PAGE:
More slightly off-topic stuff.
Like many Mac mini owners, my audio server is also a video server. My attention span is better suited to a CD than a two-hour movie, so I seldom sit still long enough to watch movies on TV. But others in the family like to, occasionally. So I have Front Row on the mini, and then I have an ATV2 as well. The mini seems to prefer its HDMI hose to connect directly to the TV, whereas the HDMI from ATV2 goes to my AVR (Marantz NR 1402, which, for a $350 receiver, doesn't suck). I have an optical toslink from the mini to the AVR as well.
Recently, I realized I can get a lot of free video with my Amazon prime membership. (An Amazon prime membership is almost worth it if you despise shopping and general human interaction as much as I do.) Sadly, it isn't compatible with ATV2 or OS X, apart from running it in flash-supportive web browser. When your 12 year old daughter wants to watch "All Creatures Great and Small" and no one else in your household seems to be at all appreciative of the inherent elegance and simplicity of starting up an Apple Screen Sharing session just to log into Amazon, start a video in a web browser, and figure out how to get it into full screen and to use the correct audio output (as if three audio output options is really that confusing, especially when all you have to do is use a remote ssh command to a command-line audio switching utility I compiled and put in /usr/local/bin for those occasions when I forget to click on one of the applescripts I made for this purpose) while standing on one foot and singing the Gettysburg Address backward, it would be kind of nice to have an alternative.
So today I looked at Plex and XBMC. Plex forked off of XBMC and clearly won the propaganda war. I downloaded Plex on my laptop, which has a very modest collection of music, mainly for test purposes, and I quickly decided this was a resource-pig that seemed hell-bent upon trying to fuck with my music library without my permission. It installs a server that is a constantly running background process. There is an Amazon plug-in that some dude on the inter web is or was developing, but he was last seen or heard from back when my house was worth more than my Toyota Camry. I downloaded the abandon-ware, but it just didn't work at all.
I was about to give up, when I decided to have a look at XBMC. This app is much simpler and more straightforward. I also downloaded an unofficial but very up-to-date Amazon streaming plug-in, and in less than an hour I managed to get it to work. I also found a Front Row plug-in that lets you launch XBMC from within Front Row.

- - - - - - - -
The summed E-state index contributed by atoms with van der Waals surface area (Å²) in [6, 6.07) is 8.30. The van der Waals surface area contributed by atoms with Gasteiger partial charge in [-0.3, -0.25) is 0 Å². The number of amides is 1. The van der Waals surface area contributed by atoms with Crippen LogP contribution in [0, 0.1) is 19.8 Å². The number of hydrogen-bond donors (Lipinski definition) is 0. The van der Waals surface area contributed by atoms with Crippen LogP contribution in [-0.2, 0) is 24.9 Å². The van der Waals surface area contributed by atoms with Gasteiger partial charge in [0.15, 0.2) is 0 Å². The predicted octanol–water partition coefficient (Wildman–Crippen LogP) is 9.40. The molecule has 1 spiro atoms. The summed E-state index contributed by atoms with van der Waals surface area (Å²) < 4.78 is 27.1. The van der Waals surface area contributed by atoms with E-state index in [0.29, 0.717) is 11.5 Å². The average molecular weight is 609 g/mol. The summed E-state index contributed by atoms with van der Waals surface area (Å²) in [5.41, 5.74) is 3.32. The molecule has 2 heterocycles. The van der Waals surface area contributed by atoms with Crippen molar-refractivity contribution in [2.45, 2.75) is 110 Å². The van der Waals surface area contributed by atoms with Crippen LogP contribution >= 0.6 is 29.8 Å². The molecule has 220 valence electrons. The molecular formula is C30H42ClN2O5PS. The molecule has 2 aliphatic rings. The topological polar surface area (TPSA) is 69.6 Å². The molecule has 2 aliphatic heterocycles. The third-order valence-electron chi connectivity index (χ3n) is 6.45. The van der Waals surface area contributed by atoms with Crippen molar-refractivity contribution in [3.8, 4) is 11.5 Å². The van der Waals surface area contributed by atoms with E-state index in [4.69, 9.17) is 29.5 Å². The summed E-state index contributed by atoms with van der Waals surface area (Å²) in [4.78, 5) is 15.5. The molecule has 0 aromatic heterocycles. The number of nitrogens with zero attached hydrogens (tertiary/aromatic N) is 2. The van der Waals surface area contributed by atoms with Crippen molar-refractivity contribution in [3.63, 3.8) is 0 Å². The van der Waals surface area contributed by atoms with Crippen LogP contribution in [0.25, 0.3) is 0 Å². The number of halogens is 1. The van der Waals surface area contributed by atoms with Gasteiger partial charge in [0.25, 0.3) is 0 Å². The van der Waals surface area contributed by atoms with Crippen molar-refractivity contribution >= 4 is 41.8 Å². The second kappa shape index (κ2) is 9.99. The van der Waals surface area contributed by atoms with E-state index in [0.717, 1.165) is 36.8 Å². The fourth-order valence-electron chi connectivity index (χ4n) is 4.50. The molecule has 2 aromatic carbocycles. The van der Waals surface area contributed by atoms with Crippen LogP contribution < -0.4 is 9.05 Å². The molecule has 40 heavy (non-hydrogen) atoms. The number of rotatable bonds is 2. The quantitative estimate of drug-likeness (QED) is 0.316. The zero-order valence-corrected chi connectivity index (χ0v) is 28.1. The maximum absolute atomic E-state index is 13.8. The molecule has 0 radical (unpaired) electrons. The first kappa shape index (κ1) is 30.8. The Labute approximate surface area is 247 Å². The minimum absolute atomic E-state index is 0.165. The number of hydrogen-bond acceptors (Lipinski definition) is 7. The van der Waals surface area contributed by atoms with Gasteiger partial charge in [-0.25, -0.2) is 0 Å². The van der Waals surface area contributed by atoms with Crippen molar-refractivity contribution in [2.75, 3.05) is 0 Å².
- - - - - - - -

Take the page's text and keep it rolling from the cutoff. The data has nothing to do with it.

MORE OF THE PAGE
Now my daughter can watch "All Creatures Great and Small" and I can watch "Dr. Who" via Amazon video streaming, for free, using just the standard Apple (physical) remote.
1. Get the most current nightly build of XBMC for OS X.
2. Get the Amazon plugin from a third-party repository and install it.
3. If you want to launch stuff from Front Row, here is a bunch.
If you are running 10.7 and miss Front Row, it can be reinstalled.
XBMC integrated with Front Row has been working well for me, but I kind of wish we could have this on AppleTV.
It turns out, you can.
Step 1: Jailbreak your ATV2. I always have an inertial barrier to doing this, but let's keep perspective. This is a $90 plastic box. If you bork it so badly you can't recover, that is the extent of your loss. But you won't bork it. It is dead easy to do, and harmless, and a wee bit empowering. However, you ABSOLUTELY want an UNTETHERED jailbreak. (Tethered means you have to hook it up to your computer via USB every lousy time you turn it on.) OS version 4.4.4 permits you to do so, following these instructions: http://blog.firecore.com/6434
Step 2: Log in and install XBMC
You need a terminal application to do this.
When you are prompted for the password, it is "alpine" by default.
Then install with this command (familiar to debian linux and OS X fink users):
apt-get install org.xbmc.xbmc-atv2
You are done. It really is that easy. XMBC will appear as a menu item in the ATV2 interface.